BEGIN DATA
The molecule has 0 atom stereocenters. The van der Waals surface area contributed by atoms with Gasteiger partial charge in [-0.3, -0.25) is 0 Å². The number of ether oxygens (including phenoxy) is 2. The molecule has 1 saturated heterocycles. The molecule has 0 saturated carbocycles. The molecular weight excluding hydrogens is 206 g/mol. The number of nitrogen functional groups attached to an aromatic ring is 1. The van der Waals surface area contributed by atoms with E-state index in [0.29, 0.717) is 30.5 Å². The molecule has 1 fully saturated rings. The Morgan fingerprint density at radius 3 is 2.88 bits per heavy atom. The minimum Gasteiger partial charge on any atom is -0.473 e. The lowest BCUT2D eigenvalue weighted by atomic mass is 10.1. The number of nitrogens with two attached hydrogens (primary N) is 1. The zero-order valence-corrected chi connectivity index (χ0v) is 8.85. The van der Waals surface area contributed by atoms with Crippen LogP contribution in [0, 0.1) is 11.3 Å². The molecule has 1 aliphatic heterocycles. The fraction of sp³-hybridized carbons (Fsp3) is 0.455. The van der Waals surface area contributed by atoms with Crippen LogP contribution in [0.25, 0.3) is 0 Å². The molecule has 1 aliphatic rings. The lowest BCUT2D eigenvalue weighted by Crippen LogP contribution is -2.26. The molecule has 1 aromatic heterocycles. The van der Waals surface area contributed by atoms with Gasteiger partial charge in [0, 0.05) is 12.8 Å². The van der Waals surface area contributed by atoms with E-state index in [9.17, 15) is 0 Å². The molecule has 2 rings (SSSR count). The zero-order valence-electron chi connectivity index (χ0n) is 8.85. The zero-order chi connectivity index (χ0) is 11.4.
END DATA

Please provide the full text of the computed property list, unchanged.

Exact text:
The molecule has 0 atom stereocenters. The van der Waals surface area contributed by atoms with Gasteiger partial charge in [-0.3, -0.25) is 0 Å². The number of ether oxygens (including phenoxy) is 2. The molecule has 1 saturated heterocycles. The molecule has 0 saturated carbocycles. The molecular weight excluding hydrogens is 206 g/mol. The number of nitrogen functional groups attached to an aromatic ring is 1. The van der Waals surface area contributed by atoms with E-state index in [0.29, 0.717) is 30.5 Å². The molecule has 1 fully saturated rings. The Morgan fingerprint density at radius 3 is 2.88 bits per heavy atom. The minimum Gasteiger partial charge on any atom is -0.473 e. The lowest BCUT2D eigenvalue weighted by atomic mass is 10.1. The number of nitrogens with two attached hydrogens (primary N) is 1. The zero-order valence-corrected chi connectivity index (χ0v) is 8.85. The van der Waals surface area contributed by atoms with Crippen LogP contribution in [0, 0.1) is 11.3 Å². The molecule has 1 aliphatic heterocycles. The fraction of sp³-hybridized carbons (Fsp3) is 0.455. The van der Waals surface area contributed by atoms with Crippen LogP contribution in [0.25, 0.3) is 0 Å². The molecule has 1 aliphatic rings. The lowest BCUT2D eigenvalue weighted by Crippen LogP contribution is -2.26. The molecule has 1 aromatic heterocycles. The van der Waals surface area contributed by atoms with Gasteiger partial charge in [0, 0.05) is 12.8 Å². The van der Waals surface area contributed by atoms with E-state index in [9.17, 15) is 0 Å². The molecule has 2 rings (SSSR count). The zero-order valence-electron chi connectivity index (χ0n) is 8.85. The zero-order chi connectivity index (χ0) is 11.4.